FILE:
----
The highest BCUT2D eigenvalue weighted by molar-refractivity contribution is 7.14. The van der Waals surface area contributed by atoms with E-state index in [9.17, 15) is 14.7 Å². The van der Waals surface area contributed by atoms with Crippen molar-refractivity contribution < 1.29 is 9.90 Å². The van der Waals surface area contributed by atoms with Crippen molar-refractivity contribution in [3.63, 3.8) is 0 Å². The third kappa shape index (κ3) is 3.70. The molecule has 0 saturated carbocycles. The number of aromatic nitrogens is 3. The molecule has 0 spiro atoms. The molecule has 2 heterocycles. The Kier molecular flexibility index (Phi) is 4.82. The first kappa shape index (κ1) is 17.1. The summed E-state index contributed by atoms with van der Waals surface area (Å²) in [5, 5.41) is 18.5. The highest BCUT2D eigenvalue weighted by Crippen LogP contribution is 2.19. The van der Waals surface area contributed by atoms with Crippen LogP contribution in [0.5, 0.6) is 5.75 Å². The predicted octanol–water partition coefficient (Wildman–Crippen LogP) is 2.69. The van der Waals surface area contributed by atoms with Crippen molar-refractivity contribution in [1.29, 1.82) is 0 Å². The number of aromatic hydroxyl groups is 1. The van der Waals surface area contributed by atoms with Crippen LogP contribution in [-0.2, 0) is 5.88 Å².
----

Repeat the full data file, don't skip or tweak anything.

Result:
The highest BCUT2D eigenvalue weighted by molar-refractivity contribution is 7.14. The van der Waals surface area contributed by atoms with E-state index in [9.17, 15) is 14.7 Å². The van der Waals surface area contributed by atoms with Crippen molar-refractivity contribution < 1.29 is 9.90 Å². The van der Waals surface area contributed by atoms with Crippen molar-refractivity contribution in [3.63, 3.8) is 0 Å². The third kappa shape index (κ3) is 3.70. The molecule has 0 saturated carbocycles. The number of aromatic nitrogens is 3. The molecule has 0 spiro atoms. The molecule has 2 heterocycles. The Kier molecular flexibility index (Phi) is 4.82. The first kappa shape index (κ1) is 17.1. The summed E-state index contributed by atoms with van der Waals surface area (Å²) in [5, 5.41) is 18.5. The highest BCUT2D eigenvalue weighted by Crippen LogP contribution is 2.19. The van der Waals surface area contributed by atoms with Crippen LogP contribution in [0.5, 0.6) is 5.75 Å². The predicted octanol–water partition coefficient (Wildman–Crippen LogP) is 2.69. The van der Waals surface area contributed by atoms with Crippen molar-refractivity contribution in [1.29, 1.82) is 0 Å². The number of aromatic hydroxyl groups is 1. The van der Waals surface area contributed by atoms with Crippen LogP contribution in [-0.2, 0) is 5.88 Å².